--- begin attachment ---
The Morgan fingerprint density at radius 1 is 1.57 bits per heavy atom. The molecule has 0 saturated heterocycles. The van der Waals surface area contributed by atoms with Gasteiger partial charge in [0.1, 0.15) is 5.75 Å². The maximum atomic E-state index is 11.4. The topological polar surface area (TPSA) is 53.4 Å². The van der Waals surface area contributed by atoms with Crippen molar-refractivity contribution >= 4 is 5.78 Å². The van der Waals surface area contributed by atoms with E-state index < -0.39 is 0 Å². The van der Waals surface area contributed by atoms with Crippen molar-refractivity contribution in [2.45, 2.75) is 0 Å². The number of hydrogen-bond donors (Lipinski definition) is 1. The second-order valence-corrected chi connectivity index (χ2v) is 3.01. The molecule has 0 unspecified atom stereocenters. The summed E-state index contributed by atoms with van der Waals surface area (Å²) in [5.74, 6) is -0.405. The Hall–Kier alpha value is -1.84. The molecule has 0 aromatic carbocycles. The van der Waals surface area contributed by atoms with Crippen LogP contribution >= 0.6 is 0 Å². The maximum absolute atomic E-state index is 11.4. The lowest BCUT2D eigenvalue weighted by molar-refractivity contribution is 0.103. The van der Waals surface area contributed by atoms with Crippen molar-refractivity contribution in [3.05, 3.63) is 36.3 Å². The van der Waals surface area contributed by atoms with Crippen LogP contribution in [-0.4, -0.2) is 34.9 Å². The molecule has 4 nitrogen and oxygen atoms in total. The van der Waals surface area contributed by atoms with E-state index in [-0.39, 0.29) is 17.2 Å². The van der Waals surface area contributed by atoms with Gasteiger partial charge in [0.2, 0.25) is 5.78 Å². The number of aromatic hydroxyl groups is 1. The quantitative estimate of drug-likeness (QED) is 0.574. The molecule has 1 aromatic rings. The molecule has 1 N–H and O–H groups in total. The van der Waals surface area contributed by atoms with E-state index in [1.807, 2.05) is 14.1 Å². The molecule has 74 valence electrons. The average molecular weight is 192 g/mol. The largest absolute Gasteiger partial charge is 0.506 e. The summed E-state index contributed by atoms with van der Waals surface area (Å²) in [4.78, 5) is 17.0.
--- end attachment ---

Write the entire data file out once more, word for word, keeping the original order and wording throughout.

The Morgan fingerprint density at radius 1 is 1.57 bits per heavy atom. The molecule has 0 saturated heterocycles. The van der Waals surface area contributed by atoms with Gasteiger partial charge in [0.1, 0.15) is 5.75 Å². The maximum atomic E-state index is 11.4. The topological polar surface area (TPSA) is 53.4 Å². The van der Waals surface area contributed by atoms with Crippen molar-refractivity contribution >= 4 is 5.78 Å². The van der Waals surface area contributed by atoms with E-state index < -0.39 is 0 Å². The van der Waals surface area contributed by atoms with Crippen molar-refractivity contribution in [2.45, 2.75) is 0 Å². The number of hydrogen-bond donors (Lipinski definition) is 1. The second-order valence-corrected chi connectivity index (χ2v) is 3.01. The molecule has 0 unspecified atom stereocenters. The summed E-state index contributed by atoms with van der Waals surface area (Å²) in [5.74, 6) is -0.405. The Hall–Kier alpha value is -1.84. The molecule has 0 aromatic carbocycles. The van der Waals surface area contributed by atoms with Crippen LogP contribution >= 0.6 is 0 Å². The maximum absolute atomic E-state index is 11.4. The lowest BCUT2D eigenvalue weighted by molar-refractivity contribution is 0.103. The van der Waals surface area contributed by atoms with Crippen molar-refractivity contribution in [3.05, 3.63) is 36.3 Å². The van der Waals surface area contributed by atoms with Crippen LogP contribution in [-0.4, -0.2) is 34.9 Å². The molecule has 4 nitrogen and oxygen atoms in total. The van der Waals surface area contributed by atoms with E-state index in [-0.39, 0.29) is 17.2 Å². The van der Waals surface area contributed by atoms with Gasteiger partial charge in [0.2, 0.25) is 5.78 Å². The number of aromatic hydroxyl groups is 1. The quantitative estimate of drug-likeness (QED) is 0.574. The molecule has 1 aromatic rings. The molecule has 1 N–H and O–H groups in total. The van der Waals surface area contributed by atoms with E-state index in [1.807, 2.05) is 14.1 Å². The molecule has 74 valence electrons. The average molecular weight is 192 g/mol. The largest absolute Gasteiger partial charge is 0.506 e. The summed E-state index contributed by atoms with van der Waals surface area (Å²) in [4.78, 5) is 17.0.